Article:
Milk from Sleepy Cows, Bruce Dethlefsen
Winter Night, Anne Harding Woodworth
Lullaby in Blue, H.K. Hummel
Under the Table, Tim Fodness
Brethren, Claudia F. Savage
Parson’s Lullaby, Ulrich Krieger
Canción de Guayana, Rebeca Parrot
My Girl, My Girl, Steve Sherrill
Annette’s Lullaby, Karl Williams
Lullay, Uche Ogbuji
When You’re Dreamin’, Ed Romanoff
Scatter Us All Far Away, Dunmada
Lullaby, Margo Taft Stever
Milk from Sleepy Cows
Bruce Dethlefsen, Wisconsin Poet Laureate (2011-2012), has three full-length books of poetry published, Breather (Fireweed Press, 2009), Unexpected Shiny Things (Cowfeather Press, 2011), and Small Talk (Little Eagle Press, 2014). He volunteers in Wisconsin prisons doing poetry workshops. A member of the Prairie Sands Band, Bruce lives in Westfield, Wisconsin. brucedethlefsen.com
Anne Harding Woodworth
The a cappella music for “Winter Night” was written by Anne Harding Woodworth’s sister, Bundy H. Boit, a composer in Penobscot, ME. Harding Woodworth’s autobiographical poem is the song of a mother protecting her infant from harsh external sounds like snowplows, sirens, brakes, and even fighter jets. The poet’s sixth book of poetry is The Eyes Have It (Turning Point, 2018). Her poetry is published widely at home and abroad, in print and digitally. Singing the lullaby besides Harding Woodworth are Rachel Binger, Marianne Epstein, Shereth Gilson, Meaghan Heselden, and Susan Schumacher, all residents of the greater Washington, D.C., area.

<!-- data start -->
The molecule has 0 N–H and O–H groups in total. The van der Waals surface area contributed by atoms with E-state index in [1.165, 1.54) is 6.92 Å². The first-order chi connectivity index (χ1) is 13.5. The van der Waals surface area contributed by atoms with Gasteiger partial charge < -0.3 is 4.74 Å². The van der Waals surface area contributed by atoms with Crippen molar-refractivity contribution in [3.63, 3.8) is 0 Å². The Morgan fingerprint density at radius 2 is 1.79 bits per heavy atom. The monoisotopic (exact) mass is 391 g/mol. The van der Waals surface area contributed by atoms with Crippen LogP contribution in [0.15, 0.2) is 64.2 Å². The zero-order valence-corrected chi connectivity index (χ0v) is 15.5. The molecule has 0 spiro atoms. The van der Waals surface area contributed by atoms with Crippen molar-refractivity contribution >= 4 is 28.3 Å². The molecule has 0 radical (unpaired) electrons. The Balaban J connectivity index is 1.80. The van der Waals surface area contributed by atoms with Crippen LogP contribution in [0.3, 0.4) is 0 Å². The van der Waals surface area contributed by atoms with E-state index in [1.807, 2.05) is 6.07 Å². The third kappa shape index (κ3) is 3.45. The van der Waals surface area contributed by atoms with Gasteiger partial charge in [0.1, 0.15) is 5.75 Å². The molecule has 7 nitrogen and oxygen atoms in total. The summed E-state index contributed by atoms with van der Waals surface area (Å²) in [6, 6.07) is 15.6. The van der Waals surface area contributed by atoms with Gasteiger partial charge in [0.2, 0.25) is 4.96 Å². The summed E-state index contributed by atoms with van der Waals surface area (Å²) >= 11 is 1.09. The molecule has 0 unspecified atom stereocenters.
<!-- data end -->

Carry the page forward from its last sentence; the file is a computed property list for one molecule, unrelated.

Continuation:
Lullaby in Blue
H.K. Hummel is the co-author of Short-form Creative Writing: A Writer’s Guide and Anthology (Bloomsbury Academic, 2018) and two poetry chapbooks, Boytreebird (Finishing Line Press, 2013) and Handmade Boats (Whale Sound, 2010). She teaches creative writing at the University of Arkansas at Little Rock.
Under the Table
Tim Fodness is a writer, sound artist, and sound designer who tells stories using immersive sound. He has composed work for stereo playback and multi-channel installation. Over the past decade, he has collaborated with visual, media, and performing artists. He was a Harvestworks resident in 2014, a feature on the Australian radio program Soundproof, and a participant in Creative Tech Week 2016.
Claudia F. Savage
Claudia F. Savage is an Arab-American poet/teacher. Part of the performance duo Thick in the Throat, Honey, she authored Bruising Continents (Spuyten Duyvil) and has published, most recently, in Water-Stone Review, Denver Quarterly, BOMB, and Columbia Journal. Reductions, about motherhood and ephemerality, with artist Jacklyn Brickman, will be shown in galleries in the Pacific Northwest and Midwest in 2020. The work, “Brethren” was written in a cabin where it rained for three weeks. Moths visited Claudia’s studio at night and were a source of hope that light would return. Later, the poem’s rhymes were a huge hit with her toddler.